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Burn Injury

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Burn Injury, Burn Evaluation, First Degree Burn, Second Degree Burn, Burn of Second Degree, Third Degree Burn, Burn of Third Degree, Rule of 9, Rule of Nines

  • Epidemiology
  1. U.S. Incidence
    1. Emergency Department visits: 500,000 per year
    2. Hospitalizations: 40,000 per year
  2. Ages at higher risk of Burn Injury (bimodal distribution)
    1. Children
    2. Older adults
  • Causes
  1. Scald Burn (80% of burns in young children)
    1. Hot liquids pulled off the counter
  2. Flame-related burns (more common in school age children and teens)
    1. Lighters
    2. Lighter fluid
    3. Fireworks
    4. Gasoline
  • Pathophysiology
  1. Deep dermal injury
    1. Disrupts elasticity, mechanical barrier protection and vascular supply
    2. Results in scarring and non-healing wounds
  • Signs
  • Burn Degree
  1. Precaution
    1. Conversion to deeper burn may occur over ensuing days after initial injury
  2. First degree (Superficial burn)
    1. Pathophysiology
      1. Damage limited to Epidermis
    2. Findings
      1. Skin erythema that when touched, is painful and blanches (e.g. Sunburn)
    3. Causes
      1. Severe UV light exposure (sun)
      2. Minor thermal injury
    4. Course
      1. Healing occurs in 5-10 days
  3. Second degree (Partial thickness burn)
    1. Superficial partial thickness
      1. Pathophysiology
        1. Involves all of the Epidermis
        2. Also involves superficial Dermis (upper layers of papillary Dermis)
      2. Findings
        1. Wet, weaping lesions with clear Blisters
        2. Erythematous skin that when touched, is painful and partially blanches
      3. Course
        1. Healing occurs within 14 days
        2. Scarring is possible but uncommon (deeper structures including stem cells are spared)
    2. Deep partial thickness
      1. Pathophysiology
        1. Involves all of the Epidermis
        2. Also involves deeper Dermis (lower layers of reticular Dermis)
      2. Findings
        1. Wet, weaping lesions with clear Blisters
        2. White or pale to Yellow Skin that when touched does not blanch
      3. Course
        1. Healing typically takes >21 days
        2. Scarring and contractures are common complications (involves stem cells, follicles, glands)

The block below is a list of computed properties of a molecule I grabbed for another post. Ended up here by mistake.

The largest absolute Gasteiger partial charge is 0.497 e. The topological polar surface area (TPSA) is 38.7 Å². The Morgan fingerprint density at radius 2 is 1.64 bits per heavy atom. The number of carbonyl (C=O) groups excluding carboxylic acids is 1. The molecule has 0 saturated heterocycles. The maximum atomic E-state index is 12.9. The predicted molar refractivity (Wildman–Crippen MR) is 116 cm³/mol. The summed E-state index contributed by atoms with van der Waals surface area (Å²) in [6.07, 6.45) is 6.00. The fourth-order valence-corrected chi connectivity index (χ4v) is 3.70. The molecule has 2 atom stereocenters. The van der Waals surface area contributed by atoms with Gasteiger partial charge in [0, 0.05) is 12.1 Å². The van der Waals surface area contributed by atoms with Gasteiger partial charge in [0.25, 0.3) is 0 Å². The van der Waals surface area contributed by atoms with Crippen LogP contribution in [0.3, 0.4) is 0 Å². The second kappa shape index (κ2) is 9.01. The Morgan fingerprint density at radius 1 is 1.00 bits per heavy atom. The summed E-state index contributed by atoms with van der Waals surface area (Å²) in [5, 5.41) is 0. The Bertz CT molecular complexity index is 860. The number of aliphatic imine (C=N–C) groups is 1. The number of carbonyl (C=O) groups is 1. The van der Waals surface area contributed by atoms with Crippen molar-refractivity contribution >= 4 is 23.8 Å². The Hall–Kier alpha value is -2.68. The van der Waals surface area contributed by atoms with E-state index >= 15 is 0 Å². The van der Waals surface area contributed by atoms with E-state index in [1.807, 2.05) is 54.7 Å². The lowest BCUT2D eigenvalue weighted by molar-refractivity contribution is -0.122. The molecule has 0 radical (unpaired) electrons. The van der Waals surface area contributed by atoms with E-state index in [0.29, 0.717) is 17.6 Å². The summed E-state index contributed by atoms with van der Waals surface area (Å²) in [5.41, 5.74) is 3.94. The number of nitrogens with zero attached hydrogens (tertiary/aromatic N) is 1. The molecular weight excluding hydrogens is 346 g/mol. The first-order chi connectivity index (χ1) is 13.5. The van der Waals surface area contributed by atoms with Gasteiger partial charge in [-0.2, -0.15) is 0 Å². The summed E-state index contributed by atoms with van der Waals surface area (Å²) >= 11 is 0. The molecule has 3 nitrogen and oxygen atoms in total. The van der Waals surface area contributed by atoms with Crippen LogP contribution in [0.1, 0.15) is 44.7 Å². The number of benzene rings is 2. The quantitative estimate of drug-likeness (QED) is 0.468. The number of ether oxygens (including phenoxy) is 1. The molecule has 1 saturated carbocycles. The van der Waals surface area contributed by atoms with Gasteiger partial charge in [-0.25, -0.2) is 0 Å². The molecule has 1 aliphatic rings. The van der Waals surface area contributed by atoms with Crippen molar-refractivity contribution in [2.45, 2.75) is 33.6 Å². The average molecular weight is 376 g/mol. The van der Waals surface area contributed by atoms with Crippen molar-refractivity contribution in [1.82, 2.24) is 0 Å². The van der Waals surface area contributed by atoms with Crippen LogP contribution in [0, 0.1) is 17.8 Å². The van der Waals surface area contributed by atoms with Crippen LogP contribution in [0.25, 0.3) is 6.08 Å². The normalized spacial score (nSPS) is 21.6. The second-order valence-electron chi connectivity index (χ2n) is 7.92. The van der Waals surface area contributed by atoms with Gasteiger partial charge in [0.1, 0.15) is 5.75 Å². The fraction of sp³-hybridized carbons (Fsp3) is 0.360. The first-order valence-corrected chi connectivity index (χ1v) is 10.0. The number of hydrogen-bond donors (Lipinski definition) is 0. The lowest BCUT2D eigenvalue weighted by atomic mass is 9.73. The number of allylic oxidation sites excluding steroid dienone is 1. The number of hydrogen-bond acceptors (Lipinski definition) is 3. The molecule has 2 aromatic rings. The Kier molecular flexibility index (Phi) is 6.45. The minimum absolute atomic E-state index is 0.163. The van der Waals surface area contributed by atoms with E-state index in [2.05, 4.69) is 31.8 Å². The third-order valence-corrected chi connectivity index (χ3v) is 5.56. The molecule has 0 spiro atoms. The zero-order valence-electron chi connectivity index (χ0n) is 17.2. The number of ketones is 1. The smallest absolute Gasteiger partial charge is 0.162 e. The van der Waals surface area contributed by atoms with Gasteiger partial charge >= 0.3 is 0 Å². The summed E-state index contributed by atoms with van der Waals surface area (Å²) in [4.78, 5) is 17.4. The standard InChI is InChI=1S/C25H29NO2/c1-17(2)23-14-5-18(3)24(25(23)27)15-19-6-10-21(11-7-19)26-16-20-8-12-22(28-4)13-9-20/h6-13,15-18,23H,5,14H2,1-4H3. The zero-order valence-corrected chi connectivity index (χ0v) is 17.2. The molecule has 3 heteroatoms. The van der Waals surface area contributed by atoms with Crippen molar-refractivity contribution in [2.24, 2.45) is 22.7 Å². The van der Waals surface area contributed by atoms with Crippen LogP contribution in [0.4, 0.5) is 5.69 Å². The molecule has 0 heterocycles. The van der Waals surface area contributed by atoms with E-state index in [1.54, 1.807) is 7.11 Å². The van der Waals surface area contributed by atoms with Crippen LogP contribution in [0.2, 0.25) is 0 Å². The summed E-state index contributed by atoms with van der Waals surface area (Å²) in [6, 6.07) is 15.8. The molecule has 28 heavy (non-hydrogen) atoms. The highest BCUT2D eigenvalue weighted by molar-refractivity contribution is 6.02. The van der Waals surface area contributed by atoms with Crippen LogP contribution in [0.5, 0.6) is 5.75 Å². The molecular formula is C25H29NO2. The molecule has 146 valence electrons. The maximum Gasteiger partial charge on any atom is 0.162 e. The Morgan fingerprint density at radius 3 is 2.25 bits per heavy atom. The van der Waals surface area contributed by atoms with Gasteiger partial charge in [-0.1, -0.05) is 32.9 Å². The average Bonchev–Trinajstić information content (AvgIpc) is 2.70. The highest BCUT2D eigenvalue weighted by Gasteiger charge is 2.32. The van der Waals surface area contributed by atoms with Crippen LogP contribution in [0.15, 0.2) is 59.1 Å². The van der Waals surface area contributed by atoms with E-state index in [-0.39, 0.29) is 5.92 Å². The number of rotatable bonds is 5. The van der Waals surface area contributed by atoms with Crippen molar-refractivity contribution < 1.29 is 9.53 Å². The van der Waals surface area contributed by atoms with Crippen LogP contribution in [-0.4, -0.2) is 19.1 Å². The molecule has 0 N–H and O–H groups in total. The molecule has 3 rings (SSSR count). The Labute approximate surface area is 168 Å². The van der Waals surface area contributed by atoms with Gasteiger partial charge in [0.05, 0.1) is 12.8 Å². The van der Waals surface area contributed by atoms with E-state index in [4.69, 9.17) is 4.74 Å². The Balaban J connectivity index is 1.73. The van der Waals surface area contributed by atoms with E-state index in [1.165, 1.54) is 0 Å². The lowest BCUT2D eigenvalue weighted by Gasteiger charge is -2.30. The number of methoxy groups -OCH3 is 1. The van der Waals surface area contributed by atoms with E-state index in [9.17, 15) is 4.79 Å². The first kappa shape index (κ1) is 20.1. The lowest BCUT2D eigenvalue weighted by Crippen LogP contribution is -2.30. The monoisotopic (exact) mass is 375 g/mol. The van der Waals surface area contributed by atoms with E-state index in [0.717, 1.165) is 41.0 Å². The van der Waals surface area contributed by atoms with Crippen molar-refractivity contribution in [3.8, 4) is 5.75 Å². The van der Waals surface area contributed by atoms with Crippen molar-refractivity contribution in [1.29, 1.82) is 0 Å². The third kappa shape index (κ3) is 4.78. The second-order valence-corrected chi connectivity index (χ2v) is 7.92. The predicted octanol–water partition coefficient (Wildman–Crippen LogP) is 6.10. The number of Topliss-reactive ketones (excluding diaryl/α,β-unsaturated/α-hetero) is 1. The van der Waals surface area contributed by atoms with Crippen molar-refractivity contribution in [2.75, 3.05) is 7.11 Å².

4. Third degree (Full thickness)
    1. Pathophysiology
      1. Kills all skin layers
      2. Also involves underlying subcutaneous fat
    2. Findings
      1. Waxy, leathery, dark-brown to black, tan or white skin
      2. Bright red burns without blanching or sensation are Third Degree Burns (contrast with pink Second Degree Burns)
      3. No sensation to touch
      4. No Capillary Refill
    3. Course
      1. Typically do not heal without skin grafting
      2. Contractures are a common complication
  5. Fourth degree
    1. Destroys all skin layers
    2. Also involves muscle, tendon or bone
  • Signs
  • Estimating Surface Area with Rule of 9's
  1. Precautions
    1. Estimate burn area only based on second and Third Degree Burns
      1. First Degree Burns do not count for calculation (Sunburn-like red, closed injury areas)
    2. Exercise caution in burn area calculation in children (overestimated by >200%)
      1. Can substantially affect fluid Resuscitation volume calculation (Parkland Formula)
      2. Goverman (2015) J Burn Care Res 36(5): 574-9 +PMID:25407387 [PubMed]
  2. Infant Rule of 9s
    1. er_burn_ruleOf9_infant.png
    2. Head: 18%
    3. Torso Back: 18%
    4. Torso Front: 18%
    5. Leg Left: 14%
    6. Leg Right: 14%
    7. Arm Left: 9%
    8. Arm Right: 9%
  3. Adult Rule of 9s
    1. er_burn_ruleOf9_adult.png
    2. Torso Front: 18%
    3. Torso Back: 18%
    4. Leg Left: 18%
    5. Leg Right: 18%
    6. Head: 9%
    7. Arm Left: 9%
    8. Arm Right: 9%
    9. Genitalia: 1%
    10. Size of patients palm: 1% (inaccurate in obese patients)
  • Evaluation
  • Minor burn criteria
  1. Burn is not circumferential
  2. Burn is only injury
  3. Burn does not involve high risk areas
    1. Across major joints
    2. Face
    3. Hands or feet
    4. Perineum or genitalia
  4. Partial thickness burn surface area is limited
    1. Ages 10 to 50 years old: Burn area <10%
    2. Age under 10 or over 50: Burn area <5%
  • Management
  • Prevention
  • Burns in Children
  1. Bath
    1. Test bathwater before placing child in bath
    2. Set hot water heater to lowest setting (below 120 degrees F)
    3. Monitor children continuously when in the bath or near faucets
  2. Kitchen
    1. Preferentially use the back Burners of the stove when cooking in the presence of children
  3. Household
    1. Test smoke alarms on a regular basis
    2. Monitor children when near fireplace
    3. Keep children away from matches, fireworks, gasoline and explosives
    4. Keep children away from hot objects
      1. Never hold children while working with hot objects